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Russia Strengthens Its Internet Controls in Critical Year for Putin

Russia Strengthens Its Internet Controls in Critical Year for Putin

Facing an election this weekend and the fallout from Aleksei Navalny’s death and the war in Ukraine, Russia has intensified online censorship using techniques pioneered by China.

Russia is ratcheting up its internet censorship ahead of elections this weekend that are all but assured to give President Vladimir V. Putin another six years in power, further shrinking one of the last remaining spaces for political activism, independent information and free speech.

The Russian authorities have intensified a crackdown against digital tools used to get around internet blocks, throttled access to WhatsApp and other communications apps in specific areas during protests, and expanded a program to cut off websites and online services, according to civil society groups, researchers and companies that have been affected.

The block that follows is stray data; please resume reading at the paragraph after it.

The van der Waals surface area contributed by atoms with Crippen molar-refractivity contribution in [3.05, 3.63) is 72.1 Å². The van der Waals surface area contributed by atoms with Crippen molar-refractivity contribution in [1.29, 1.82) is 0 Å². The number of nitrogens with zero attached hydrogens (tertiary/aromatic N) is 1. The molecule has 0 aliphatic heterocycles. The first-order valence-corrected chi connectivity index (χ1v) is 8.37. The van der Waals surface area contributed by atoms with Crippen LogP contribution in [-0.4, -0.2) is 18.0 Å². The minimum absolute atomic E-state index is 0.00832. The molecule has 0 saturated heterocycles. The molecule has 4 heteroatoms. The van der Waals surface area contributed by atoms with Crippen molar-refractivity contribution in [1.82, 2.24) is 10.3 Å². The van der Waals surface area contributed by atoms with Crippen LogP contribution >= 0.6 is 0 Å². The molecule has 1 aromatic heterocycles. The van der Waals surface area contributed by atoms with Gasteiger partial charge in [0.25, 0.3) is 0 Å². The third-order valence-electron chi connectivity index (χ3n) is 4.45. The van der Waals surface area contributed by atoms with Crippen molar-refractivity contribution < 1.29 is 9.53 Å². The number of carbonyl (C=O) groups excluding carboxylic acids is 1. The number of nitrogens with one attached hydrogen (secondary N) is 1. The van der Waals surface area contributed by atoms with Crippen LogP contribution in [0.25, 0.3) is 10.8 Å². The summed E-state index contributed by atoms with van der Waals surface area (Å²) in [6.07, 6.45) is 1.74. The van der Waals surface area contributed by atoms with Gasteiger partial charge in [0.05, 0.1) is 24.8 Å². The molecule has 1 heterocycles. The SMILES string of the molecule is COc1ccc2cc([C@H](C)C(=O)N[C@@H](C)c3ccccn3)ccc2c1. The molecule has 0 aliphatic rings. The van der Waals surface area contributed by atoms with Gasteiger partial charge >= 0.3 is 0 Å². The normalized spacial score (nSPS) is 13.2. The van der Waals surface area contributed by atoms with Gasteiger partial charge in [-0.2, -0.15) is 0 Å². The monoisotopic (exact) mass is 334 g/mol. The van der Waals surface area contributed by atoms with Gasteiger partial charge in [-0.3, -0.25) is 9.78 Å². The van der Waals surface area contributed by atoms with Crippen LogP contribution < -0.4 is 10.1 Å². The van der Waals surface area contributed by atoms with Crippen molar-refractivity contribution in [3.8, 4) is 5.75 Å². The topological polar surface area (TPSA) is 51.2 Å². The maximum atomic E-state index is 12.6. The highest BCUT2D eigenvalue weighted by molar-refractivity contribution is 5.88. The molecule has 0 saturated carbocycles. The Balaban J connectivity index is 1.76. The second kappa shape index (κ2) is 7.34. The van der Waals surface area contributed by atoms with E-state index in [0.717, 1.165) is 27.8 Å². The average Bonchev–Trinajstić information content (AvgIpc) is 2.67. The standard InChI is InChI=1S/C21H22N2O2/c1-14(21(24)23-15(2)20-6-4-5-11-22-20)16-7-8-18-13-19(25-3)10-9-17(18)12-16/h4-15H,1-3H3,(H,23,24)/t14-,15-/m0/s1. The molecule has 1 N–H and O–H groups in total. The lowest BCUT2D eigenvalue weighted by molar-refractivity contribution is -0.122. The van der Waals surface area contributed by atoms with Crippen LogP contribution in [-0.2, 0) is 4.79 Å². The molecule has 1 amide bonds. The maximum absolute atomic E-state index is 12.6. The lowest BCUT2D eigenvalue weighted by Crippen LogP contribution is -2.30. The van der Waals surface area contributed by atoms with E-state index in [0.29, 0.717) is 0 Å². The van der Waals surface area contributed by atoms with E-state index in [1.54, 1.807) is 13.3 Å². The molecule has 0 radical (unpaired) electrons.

Russia, they said, is turning to techniques that go beyond its established practices of hacking and digital surveillance, taking a more systemic approach to change the way its domestic internet functions. In doing so, the country is using methods pioneered by China and Iran, forming an authoritarian model for regulating the internet that contrasts with the more open approach of the United States.

Russia “has reached a new level of blocking in the last six months,” said Mikhail Klimarev, a Russian telecommunications expert and executive director of the Internet Protection Society, a civil society group.

Internet censorship has grown in Russia for more than a decade, but the scale and effectiveness of the most recent blocks have surprised even technical experts. The techniques add to an infrastructure of repression built by Mr. Putin to keep protesters and opponents in check and serve the country a diet of state propaganda.

The moves come at a critical time for Mr. Putin, who has been dealing with memorials for Aleksei A. Navalny, the Kremlin’s fiercest critic, after he died last month in a Russian prison, as well as the effects of an ongoing war in Ukraine. On Friday, Russians also begin heading to the polls to vote in a presidential election that Mr. Putin is all but certain to win, with the strengthened internet controls showing the government does not plan to take any chances.

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